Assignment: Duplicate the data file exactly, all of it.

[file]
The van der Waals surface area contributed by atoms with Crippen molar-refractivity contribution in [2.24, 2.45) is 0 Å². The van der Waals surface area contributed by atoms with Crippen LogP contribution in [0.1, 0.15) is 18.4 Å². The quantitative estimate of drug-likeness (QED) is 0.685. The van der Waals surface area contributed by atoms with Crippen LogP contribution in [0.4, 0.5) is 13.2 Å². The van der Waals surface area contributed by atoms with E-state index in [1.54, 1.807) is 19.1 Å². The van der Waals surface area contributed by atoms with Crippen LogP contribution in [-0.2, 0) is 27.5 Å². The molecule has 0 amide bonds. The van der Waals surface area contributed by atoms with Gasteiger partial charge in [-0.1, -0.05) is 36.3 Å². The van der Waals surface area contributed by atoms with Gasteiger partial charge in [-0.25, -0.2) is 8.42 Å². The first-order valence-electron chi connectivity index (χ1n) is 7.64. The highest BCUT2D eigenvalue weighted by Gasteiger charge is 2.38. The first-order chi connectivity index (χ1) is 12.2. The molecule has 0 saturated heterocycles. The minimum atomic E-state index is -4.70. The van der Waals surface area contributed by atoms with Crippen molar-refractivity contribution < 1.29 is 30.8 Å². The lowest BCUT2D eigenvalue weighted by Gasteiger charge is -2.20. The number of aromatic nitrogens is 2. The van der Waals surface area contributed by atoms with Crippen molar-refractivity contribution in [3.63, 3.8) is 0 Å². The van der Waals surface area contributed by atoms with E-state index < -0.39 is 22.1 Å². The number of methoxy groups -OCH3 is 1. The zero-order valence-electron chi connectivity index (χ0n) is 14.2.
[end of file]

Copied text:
The van der Waals surface area contributed by atoms with Crippen molar-refractivity contribution in [2.24, 2.45) is 0 Å². The van der Waals surface area contributed by atoms with Crippen LogP contribution in [0.1, 0.15) is 18.4 Å². The quantitative estimate of drug-likeness (QED) is 0.685. The van der Waals surface area contributed by atoms with Crippen LogP contribution in [0.4, 0.5) is 13.2 Å². The van der Waals surface area contributed by atoms with E-state index in [1.54, 1.807) is 19.1 Å². The van der Waals surface area contributed by atoms with Crippen LogP contribution in [-0.2, 0) is 27.5 Å². The molecule has 0 amide bonds. The van der Waals surface area contributed by atoms with Gasteiger partial charge in [-0.1, -0.05) is 36.3 Å². The van der Waals surface area contributed by atoms with Gasteiger partial charge in [-0.25, -0.2) is 8.42 Å². The first-order valence-electron chi connectivity index (χ1n) is 7.64. The highest BCUT2D eigenvalue weighted by Gasteiger charge is 2.38. The first-order chi connectivity index (χ1) is 12.2. The molecule has 0 saturated heterocycles. The minimum atomic E-state index is -4.70. The van der Waals surface area contributed by atoms with Crippen molar-refractivity contribution < 1.29 is 30.8 Å². The lowest BCUT2D eigenvalue weighted by Gasteiger charge is -2.20. The number of aromatic nitrogens is 2. The van der Waals surface area contributed by atoms with Crippen molar-refractivity contribution in [3.63, 3.8) is 0 Å². The van der Waals surface area contributed by atoms with E-state index < -0.39 is 22.1 Å². The number of methoxy groups -OCH3 is 1. The zero-order valence-electron chi connectivity index (χ0n) is 14.2.